French 2 Teacher Resources
Find French 2 educational ideas and activities
Showing 1 - 20 of 41 resources
Are your young, beginning French speakers learning how to count? Give them this ten-page worksheet to have them practice writing numbers in English and French. Great for printing practice and vocabulary development.
Introduce your intermediate French speakers to the future tense with this plan. The plan is broken up into teacher tasks and student tasks, making it clear and easy to understand. There are also three worksheets included, but only one focuses on the future tense. It appears some of the information comes from the Holt French 3 book.
Combine a lesson about animals and the present continuous (progressive) tense with a grammar and vocabulary worksheet. Kids complete sentences with the correct -ing verb, then finish a crossword puzzle about certain animals. They determine which animals exhibit which behaviors with a matching activity.
Discover the historical roots of modern English with your young learners, and then discover the meaning of many old English sayings. What a great chance to explore the history behind many of the words and phrases we use today!
Fifth graders view primary documents to become familiar with the causes of the American Revolutionary War. In this Causes of the American Revolution lesson, 5th graders answer questions based on the documents. Students complete a graphic organizer projected on an overhead projector.
Provide this two-page worksheet as your intermediate French speakers read chapter one of Le Petit Prince. The first section contains vocabulary practice, while the second page focuses on reading comprehension. The questions are well-written, and your kids are sure to build their French skills.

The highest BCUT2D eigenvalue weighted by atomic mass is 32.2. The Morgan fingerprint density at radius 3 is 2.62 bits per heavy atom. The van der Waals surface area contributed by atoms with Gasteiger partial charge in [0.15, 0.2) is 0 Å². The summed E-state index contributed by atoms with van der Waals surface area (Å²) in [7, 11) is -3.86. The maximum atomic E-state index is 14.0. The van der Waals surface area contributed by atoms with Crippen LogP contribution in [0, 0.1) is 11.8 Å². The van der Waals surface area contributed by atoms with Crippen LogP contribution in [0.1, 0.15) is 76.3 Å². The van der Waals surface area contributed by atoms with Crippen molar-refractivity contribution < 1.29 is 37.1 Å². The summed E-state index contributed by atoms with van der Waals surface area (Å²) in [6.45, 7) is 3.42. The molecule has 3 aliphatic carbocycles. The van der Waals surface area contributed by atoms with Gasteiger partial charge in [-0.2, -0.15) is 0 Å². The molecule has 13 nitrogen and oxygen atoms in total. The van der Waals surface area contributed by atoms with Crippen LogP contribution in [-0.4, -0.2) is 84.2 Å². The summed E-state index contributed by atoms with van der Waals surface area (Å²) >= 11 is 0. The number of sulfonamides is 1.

Reading Le Petit Prince? When you hit chapter two, give this reading guide to your intermediate French readers. There are two sections; the first section contains a vocabulary exercise, and the second has a list of reading comprehension questions. Excellent!
Help your intermediate French speakers dive into Le Petit Prince with this reading guide for chapter four. There are two exercises provided; the first develops vocabulary skills and it requires learners to use a word's context to guess its meaning. The second activity focuses on reading comprehension.
Read the classic Le Petit Prince with your intermediate French speakers. This worksheet is designed to be used with chapter 14 and focuses on learning new vocabulary words in context and testing reading comprehension. Since the vocabulary appears in context (each word is presented with the sentence it appears in), your learners could complete this part before they read the chapter. A good way to front-load new vocabulary terms.
As your intermediate French speakers read Le Petit Prince, have them complete these vocabulary and short answer questions for chapters 18, 19, and 20. The questions are all written in French, and no answers are provided; however, if you're very familiar with the story, you should be able to answer them fairly easily.